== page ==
I'm beginning to get a little worried. I hadn't intended to breed any of my ewe lambs this year. Grady, our ram lamb had other ideas. He broke into the non-breeding pen 3 times this fall (the little booger!). Rams will be rams, that's for sure. The ewe lambs all look to be in good condition and not overly fat, so I'm sure they will be fine. I just wonder how many there will be.....
Delphine and her daughter Geranium
I've been doing udder checks when I feed in the mornings, and it looks like we'll have lambs in less than a week! I need to do a bit of prep work in the barn. We don't jug everyone, we really only have one lambing jug for 30 some ewes, then a larger pen for maybe 3 ewes and their lambs. Some don't go in at all. I keep a dry erase board handy, and record lambings as they occur. A baby monitor is on, so I don't normally do midnight barn checks, even though I'm a bit of an insomniac and sometimes wander out in my boots and robe if I'm up. Can't resist!
So many shepherds shear their ewes before lambing. We usually wait until April or May to do shearing. With Icelandics having their wool break post lambing, that's the best time to do it. The ewes do seem to shed the wool around their udders and belly, so the lambs never seem to have a problem finding their milk. Such anticipation!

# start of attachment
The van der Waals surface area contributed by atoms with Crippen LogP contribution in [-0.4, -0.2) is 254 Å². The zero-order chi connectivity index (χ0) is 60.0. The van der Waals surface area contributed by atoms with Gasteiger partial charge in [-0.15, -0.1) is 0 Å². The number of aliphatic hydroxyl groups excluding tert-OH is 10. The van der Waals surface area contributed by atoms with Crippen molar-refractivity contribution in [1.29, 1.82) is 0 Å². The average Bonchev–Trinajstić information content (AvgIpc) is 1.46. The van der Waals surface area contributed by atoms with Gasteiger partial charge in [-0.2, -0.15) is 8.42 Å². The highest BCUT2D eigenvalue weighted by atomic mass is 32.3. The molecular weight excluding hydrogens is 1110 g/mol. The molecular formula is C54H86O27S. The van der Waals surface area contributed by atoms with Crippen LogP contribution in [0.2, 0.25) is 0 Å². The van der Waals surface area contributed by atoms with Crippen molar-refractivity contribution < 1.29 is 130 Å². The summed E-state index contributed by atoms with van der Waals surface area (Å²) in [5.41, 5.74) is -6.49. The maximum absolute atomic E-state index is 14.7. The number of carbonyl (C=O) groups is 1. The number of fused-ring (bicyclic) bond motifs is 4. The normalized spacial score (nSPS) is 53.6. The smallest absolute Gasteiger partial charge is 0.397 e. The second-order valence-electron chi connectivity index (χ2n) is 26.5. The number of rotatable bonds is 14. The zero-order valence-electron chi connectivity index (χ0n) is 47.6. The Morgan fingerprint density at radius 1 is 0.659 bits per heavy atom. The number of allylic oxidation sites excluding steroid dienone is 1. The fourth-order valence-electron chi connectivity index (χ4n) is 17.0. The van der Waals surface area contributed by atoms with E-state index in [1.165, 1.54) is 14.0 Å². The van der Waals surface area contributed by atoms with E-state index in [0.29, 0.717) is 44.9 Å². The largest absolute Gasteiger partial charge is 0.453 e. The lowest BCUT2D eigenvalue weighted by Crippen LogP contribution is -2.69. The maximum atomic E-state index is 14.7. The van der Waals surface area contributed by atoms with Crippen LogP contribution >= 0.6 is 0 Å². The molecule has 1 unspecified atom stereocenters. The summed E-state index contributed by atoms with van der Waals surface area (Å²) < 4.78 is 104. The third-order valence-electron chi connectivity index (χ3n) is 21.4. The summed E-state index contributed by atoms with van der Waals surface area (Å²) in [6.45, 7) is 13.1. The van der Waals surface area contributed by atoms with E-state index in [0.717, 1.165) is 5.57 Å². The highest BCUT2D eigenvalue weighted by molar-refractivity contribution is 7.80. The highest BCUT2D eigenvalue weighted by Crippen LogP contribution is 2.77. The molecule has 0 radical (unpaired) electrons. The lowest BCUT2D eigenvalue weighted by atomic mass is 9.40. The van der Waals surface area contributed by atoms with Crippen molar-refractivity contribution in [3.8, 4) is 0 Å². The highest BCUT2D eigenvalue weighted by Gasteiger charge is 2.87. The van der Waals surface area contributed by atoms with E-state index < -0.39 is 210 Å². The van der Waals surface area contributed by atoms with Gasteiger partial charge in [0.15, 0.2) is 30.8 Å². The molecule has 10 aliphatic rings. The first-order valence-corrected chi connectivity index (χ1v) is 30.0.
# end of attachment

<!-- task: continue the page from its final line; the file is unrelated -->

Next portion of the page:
Wednesday, March 3, 2010

Gala blues

Salem, our guard llama
We've been fighting the Gala/Mal ware virus
on our computer for the past 2 weeks.
It got so bad, we had to erase everything
and start all over with new software!
My husband the engineer thought it would be an interesting
challenge to fix it himself. Interesting? more like frustrating!
I think (hope) everything running fine now....

A photographer came out to visit us last September.
I had almost forgotten about it, until I received a CD
with beautiful photos that she took of some of our animals.
Handsome FinnThe ever-smiling DelphineFudge
How nice to see green grass and sheep with long flowing fleeces!


March is here! That means that lambing will start soon!